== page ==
Web Marketing: How to Write Headlines with a Hook

When developing your marketing, it is important to keep in mind that you have five seconds or less before a visitor to your website decides to take further action with you or your company. The first line of copy on your page needs to prove to your visitors that they arrived at the informational page they were looking for. A headline is the easiest way to accomplish this task.

A conversion rate is the percentage of website visitors that take some kind of action with you as opposed to leaving your website. This action can be a phone call, completing a contact form, walking into your retail store, or buying online through your shopping cart. Conversion rates can vary dramatically by making even a single change to the headline of a page.

A headline has one purpose: to get people to read more. To accomplish that, your headlines must

  • Be intriguing and inviting

  • Prove to your visitors that they’re at the right place

Sometimes, accomplishing both of the preceding objectives in just a few words can be like two repelling magnets. People spend weeks and even months testing new headlines to get them just right.

Writing headlines can be the most challenging part of the copywriting process. Follow these steps to use a headline-writing tool to aid the process:

  1. Point your web browser to a headline creator.

  2. To generate possible headlines, answer the four questions on the form and then click the Generate Headlines Now! button.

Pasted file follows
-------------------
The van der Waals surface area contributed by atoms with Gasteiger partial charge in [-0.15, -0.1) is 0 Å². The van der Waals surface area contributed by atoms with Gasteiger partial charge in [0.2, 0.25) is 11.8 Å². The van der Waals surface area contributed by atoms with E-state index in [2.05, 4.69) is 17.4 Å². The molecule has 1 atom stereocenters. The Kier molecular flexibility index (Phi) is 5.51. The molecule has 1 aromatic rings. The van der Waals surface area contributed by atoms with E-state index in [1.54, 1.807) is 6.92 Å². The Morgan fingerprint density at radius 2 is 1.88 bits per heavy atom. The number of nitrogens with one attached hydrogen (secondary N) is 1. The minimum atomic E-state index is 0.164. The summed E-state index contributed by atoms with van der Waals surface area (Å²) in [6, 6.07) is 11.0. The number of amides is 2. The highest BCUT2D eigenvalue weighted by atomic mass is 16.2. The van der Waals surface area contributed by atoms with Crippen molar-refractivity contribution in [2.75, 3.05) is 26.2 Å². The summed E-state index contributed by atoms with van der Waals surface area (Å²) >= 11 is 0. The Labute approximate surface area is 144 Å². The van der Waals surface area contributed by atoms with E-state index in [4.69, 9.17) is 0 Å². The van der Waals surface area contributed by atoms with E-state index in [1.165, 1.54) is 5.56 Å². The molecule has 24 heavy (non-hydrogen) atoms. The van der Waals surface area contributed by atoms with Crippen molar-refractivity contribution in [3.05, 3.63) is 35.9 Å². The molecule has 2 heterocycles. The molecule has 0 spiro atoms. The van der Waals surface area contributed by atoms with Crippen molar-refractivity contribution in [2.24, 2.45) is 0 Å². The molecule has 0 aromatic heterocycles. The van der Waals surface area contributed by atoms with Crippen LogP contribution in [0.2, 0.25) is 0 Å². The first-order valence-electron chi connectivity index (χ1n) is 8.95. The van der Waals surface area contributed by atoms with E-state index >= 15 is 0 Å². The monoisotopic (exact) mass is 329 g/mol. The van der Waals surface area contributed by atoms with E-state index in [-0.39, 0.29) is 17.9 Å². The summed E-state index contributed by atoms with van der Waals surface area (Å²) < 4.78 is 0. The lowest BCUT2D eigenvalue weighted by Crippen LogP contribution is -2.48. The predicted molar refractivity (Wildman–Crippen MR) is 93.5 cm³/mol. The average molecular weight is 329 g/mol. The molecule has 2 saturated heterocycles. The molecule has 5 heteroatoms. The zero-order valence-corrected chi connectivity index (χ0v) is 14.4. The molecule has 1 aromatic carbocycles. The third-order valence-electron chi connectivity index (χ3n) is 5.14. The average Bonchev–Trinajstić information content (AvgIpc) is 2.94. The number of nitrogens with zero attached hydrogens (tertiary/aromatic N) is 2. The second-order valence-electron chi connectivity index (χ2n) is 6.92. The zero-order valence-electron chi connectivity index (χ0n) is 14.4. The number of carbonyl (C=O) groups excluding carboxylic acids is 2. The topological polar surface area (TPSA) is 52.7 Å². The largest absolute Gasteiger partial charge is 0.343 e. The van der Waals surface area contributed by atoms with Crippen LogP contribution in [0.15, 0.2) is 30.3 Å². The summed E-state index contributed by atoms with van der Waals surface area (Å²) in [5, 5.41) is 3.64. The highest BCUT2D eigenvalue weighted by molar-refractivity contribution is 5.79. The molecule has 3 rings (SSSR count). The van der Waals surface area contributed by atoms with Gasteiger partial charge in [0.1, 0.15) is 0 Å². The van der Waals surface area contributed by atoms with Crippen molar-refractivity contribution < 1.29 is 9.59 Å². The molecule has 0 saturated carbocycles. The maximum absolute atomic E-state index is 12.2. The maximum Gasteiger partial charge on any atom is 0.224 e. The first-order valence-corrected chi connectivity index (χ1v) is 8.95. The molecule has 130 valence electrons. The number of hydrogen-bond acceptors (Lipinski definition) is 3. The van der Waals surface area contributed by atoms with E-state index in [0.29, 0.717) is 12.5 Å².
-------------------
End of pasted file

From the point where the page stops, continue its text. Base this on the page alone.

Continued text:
The headlines generated appear in alphabetical order.

  3. Save the generated headlines for editing and future use by exporting them to a spreadsheet.

    Use a spreadsheet so you can keep track of when you test your headlines and the results.

    Click the Download as CSV button, and then send the headlines to yourself or someone else by e-mail.

    If you don’t like any of the suggestions, you can always click the Clear! button, change the answers to the four questions, and rerun the report.

  4. In your spreadsheet, tweak the words to fit.

    One of the headlines the tool produced is A Breakthrough in How to Save Gas . . . In Only in First Tank Full! This suggestion is a good example of when you need to massage a headline that doesn’t initially seem to be a good fit into something that works. You could change this headline to fit a possible promotion on a sales page in the following ways:

    • The first part of the headline, “A Breakthrough in How to Save Gas,” isn’t bad. But “A Breakthrough in Saving Gas” has a more fluid sound to it.

    • The second part needs more work. “In Only in” is not grammatically correct. So, that would have to go.

    • “In Only First Tank Full” doesn’t sound right either. So, how about “See Results in the First Tank Full”?

    Your final headline might be, “A Breakthrough in Saving Gas . . . See Results in the First Tank Full!”

  5. To save your revised headlines for future use, choose File→Save, give your file a name, and then click OK.

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After you write your headline, remember to give it prominence and make it fit aesthetically on your webpage. Here’s how to format and place your main heading for maximize impact:

  • Center the headline.

  • Put the headline in a different color than the rest of your text to make it stand out. Red is a good color for headlines because it stops people in their tracks to read what is so important. Blue is another good color for headlines because of its authority.

  • Make the font size of the headline two to four times larger than the rest of your text.

  • Don’t use punctuation to conclude a headline unless you’re using a question mark.

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